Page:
Today as I worked from home, I watched the homegoing service of Congressman John Lewis. As I listened to the stories of the important work he and his team accomplished, I learned about the work environment he created and how each of them regarded one another as family. His congressional aide, Jamilla Thompson, described their working relationship, the culture of their office on the Hill, and how he created a warm space and community with his staff and how they all became more like a family than coworkers.
I know what it means to be a part of a community within a workplace and to be welcomed into “the network” of elders. Early in my career, I remember talking to my mother (RJ) about this odd experience I was having at my job. I couldn’t call it by name, but I tried to describe it to her. When I started the job, I was greeted with a warm welcome and it was like I had hundreds of aunts, uncles, and cousins too, in the housekeeping department. They helped me to learn the entire building of event space, event set ups, things that COULDN’T be done in the space (even though the sales dept. sold it to the client that way), and what was possible. They took me under their wing, taught me, cared for me (and my son) and helped me to be excellent at my job. She nodded her head and told me, “Yes. That’s the network. It’s a tradition in our culture to welcome and help those that come behind us into the (workplace) village.” Wow. The network.
As Jamilla spoke today, it reminded of the big sister I gained at my very first job out of college. She was a representative of the network too and walked me though many lessons, technical and non-technical. She taught me everything from how to do a mail merge to how to buy quality, staple, classic wardrobe separates and “work them” into an entire wardrobe. More importantly, she taught me to be intentional about how I showed up and that as one of the only people of color in that organization it would matter - ALOT.
She, echoed conversations with my mother and helped me realize I would have to decide how I could bring my whole self to work. See, there were (and still are) unwritten rules that how we show up, how ethnic we are, how “colorful” I would be, would be included among other factors to determine (aside from my ACTUAL work - although unjust), my performance assessments and more importantly my professional trajectory with that company.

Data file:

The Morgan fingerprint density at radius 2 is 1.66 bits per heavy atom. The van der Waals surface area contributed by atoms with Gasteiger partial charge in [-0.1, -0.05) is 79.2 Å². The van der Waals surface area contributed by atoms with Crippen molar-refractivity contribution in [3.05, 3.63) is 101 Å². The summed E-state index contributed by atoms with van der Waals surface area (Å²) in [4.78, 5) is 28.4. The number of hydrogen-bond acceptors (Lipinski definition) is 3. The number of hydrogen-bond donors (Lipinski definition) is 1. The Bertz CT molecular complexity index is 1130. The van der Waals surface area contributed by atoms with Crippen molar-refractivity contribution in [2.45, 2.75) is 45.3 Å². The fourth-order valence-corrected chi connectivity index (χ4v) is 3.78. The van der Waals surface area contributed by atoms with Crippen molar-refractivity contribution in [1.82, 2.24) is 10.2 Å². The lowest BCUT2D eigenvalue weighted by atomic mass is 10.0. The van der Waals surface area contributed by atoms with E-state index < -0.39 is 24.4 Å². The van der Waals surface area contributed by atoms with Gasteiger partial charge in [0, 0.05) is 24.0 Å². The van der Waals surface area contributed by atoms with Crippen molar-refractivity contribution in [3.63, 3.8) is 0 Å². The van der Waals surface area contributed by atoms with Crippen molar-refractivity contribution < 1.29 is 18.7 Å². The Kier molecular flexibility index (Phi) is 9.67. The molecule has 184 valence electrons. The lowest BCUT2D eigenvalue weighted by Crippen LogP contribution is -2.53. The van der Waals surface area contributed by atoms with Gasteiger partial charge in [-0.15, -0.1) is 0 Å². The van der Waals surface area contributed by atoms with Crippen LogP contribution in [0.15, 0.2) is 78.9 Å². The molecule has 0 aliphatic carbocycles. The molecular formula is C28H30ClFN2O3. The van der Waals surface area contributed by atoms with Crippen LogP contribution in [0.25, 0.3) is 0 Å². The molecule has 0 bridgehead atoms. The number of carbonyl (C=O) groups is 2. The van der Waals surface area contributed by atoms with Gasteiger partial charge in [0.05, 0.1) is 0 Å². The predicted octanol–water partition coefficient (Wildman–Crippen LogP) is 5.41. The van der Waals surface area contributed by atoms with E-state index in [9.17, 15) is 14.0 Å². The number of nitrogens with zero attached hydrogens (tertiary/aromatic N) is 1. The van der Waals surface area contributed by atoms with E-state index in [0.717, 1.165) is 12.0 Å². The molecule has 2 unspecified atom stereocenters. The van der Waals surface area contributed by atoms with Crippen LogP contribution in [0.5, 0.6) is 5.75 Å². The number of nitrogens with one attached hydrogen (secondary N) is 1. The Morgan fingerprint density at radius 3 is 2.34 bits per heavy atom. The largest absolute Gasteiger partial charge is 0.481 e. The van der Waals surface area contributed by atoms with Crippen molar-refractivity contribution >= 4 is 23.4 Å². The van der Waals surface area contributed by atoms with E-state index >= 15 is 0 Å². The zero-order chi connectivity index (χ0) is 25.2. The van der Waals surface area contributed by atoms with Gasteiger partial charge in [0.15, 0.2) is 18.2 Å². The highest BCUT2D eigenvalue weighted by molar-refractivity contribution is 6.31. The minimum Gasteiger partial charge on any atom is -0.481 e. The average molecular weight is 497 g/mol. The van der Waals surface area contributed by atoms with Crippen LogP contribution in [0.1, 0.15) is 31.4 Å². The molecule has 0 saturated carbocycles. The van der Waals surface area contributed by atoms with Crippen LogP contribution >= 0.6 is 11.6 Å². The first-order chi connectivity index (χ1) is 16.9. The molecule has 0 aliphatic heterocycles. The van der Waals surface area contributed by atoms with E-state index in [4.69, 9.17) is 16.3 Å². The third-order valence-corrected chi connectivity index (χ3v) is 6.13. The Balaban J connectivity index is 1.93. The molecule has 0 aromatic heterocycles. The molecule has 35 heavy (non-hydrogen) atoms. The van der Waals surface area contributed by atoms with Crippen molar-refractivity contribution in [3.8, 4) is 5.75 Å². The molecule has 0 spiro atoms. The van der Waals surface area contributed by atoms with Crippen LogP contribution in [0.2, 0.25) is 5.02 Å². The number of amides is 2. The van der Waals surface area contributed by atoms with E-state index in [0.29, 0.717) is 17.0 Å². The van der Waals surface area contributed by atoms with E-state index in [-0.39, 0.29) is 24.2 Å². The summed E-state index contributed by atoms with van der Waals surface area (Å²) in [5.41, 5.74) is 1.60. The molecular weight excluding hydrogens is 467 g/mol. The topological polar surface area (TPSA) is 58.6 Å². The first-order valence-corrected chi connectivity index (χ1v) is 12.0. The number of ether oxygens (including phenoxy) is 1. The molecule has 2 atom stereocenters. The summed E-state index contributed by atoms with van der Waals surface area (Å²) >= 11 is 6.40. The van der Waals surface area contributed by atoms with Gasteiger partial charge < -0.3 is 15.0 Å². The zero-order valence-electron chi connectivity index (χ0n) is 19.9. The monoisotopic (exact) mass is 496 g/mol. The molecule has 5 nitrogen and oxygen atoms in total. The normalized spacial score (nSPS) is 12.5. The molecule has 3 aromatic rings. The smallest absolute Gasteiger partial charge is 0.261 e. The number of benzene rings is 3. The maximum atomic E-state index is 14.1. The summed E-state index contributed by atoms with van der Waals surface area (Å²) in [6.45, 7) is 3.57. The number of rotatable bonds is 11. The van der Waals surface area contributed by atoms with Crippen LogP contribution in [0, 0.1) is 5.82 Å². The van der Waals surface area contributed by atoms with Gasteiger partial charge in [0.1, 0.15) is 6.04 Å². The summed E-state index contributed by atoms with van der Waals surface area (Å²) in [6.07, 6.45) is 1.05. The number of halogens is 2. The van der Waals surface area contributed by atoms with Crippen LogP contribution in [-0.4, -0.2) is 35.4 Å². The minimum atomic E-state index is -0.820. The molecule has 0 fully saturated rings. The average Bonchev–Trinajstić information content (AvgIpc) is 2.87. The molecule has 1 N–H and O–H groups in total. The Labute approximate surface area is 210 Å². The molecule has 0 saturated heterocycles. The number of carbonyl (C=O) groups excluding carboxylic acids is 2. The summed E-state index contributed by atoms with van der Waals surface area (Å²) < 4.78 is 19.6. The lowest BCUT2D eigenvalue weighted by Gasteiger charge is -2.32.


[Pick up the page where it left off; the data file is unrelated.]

I cherish that network, workplace uncles, aunts, sisters, and cousins that have been a gentle hand during my career and created a home away from home for the long days and nights we spent working on events. I’ve paid it forward during my career and have accepted my role (now) as an elder in workplace communities and the network.
To this day, I try and strike a balance in bringing my whole self (talents, trainings, degrees, certifications, skills, experience, headwraps, BIG CHUNKY NECKLACES, and CULTURE) with me into workplaces. Even in a virtual environment, it still matters. Now add to that, masks.
Thank you to Congressman Lewis for your life’s work, for reminding me of the value of “good trouble” and of the value of the village network.
Thank you to the Ms. Spriggs’ and the Marcella’s, who helped me define and refine how I show up in the professional world. I designed these with all the wisdom you shared with me and a sprinkle (sparkle) of my own. To those who are still working to strike a balance of brining your whole self and culture to work, I hear you and I see you.